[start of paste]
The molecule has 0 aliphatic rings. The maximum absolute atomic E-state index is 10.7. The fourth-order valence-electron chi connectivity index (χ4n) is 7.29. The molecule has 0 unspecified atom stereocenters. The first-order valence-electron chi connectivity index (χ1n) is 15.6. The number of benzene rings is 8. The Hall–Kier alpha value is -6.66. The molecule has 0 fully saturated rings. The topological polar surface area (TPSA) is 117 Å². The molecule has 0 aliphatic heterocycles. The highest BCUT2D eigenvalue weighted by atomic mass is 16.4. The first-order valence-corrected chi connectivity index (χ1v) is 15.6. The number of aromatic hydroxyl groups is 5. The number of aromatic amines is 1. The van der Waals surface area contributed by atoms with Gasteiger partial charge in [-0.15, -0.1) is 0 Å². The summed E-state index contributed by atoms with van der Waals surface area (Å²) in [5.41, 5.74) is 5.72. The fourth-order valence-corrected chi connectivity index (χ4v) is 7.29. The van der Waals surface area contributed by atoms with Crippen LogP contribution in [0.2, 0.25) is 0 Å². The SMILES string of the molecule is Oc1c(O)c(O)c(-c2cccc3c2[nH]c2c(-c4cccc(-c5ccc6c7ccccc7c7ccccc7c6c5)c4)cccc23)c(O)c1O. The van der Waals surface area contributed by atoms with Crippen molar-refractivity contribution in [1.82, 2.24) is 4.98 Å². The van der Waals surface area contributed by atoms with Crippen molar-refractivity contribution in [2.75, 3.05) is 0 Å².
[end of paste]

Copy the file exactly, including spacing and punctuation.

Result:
The molecule has 0 aliphatic rings. The maximum absolute atomic E-state index is 10.7. The fourth-order valence-electron chi connectivity index (χ4n) is 7.29. The molecule has 0 unspecified atom stereocenters. The first-order valence-electron chi connectivity index (χ1n) is 15.6. The number of benzene rings is 8. The Hall–Kier alpha value is -6.66. The molecule has 0 fully saturated rings. The topological polar surface area (TPSA) is 117 Å². The molecule has 0 aliphatic heterocycles. The highest BCUT2D eigenvalue weighted by atomic mass is 16.4. The first-order valence-corrected chi connectivity index (χ1v) is 15.6. The number of aromatic hydroxyl groups is 5. The number of aromatic amines is 1. The van der Waals surface area contributed by atoms with Gasteiger partial charge in [-0.15, -0.1) is 0 Å². The summed E-state index contributed by atoms with van der Waals surface area (Å²) in [5.41, 5.74) is 5.72. The fourth-order valence-corrected chi connectivity index (χ4v) is 7.29. The van der Waals surface area contributed by atoms with Crippen LogP contribution in [0.2, 0.25) is 0 Å². The SMILES string of the molecule is Oc1c(O)c(O)c(-c2cccc3c2[nH]c2c(-c4cccc(-c5ccc6c7ccccc7c7ccccc7c6c5)c4)cccc23)c(O)c1O. The van der Waals surface area contributed by atoms with Crippen molar-refractivity contribution in [1.82, 2.24) is 4.98 Å². The van der Waals surface area contributed by atoms with Crippen molar-refractivity contribution in [2.75, 3.05) is 0 Å².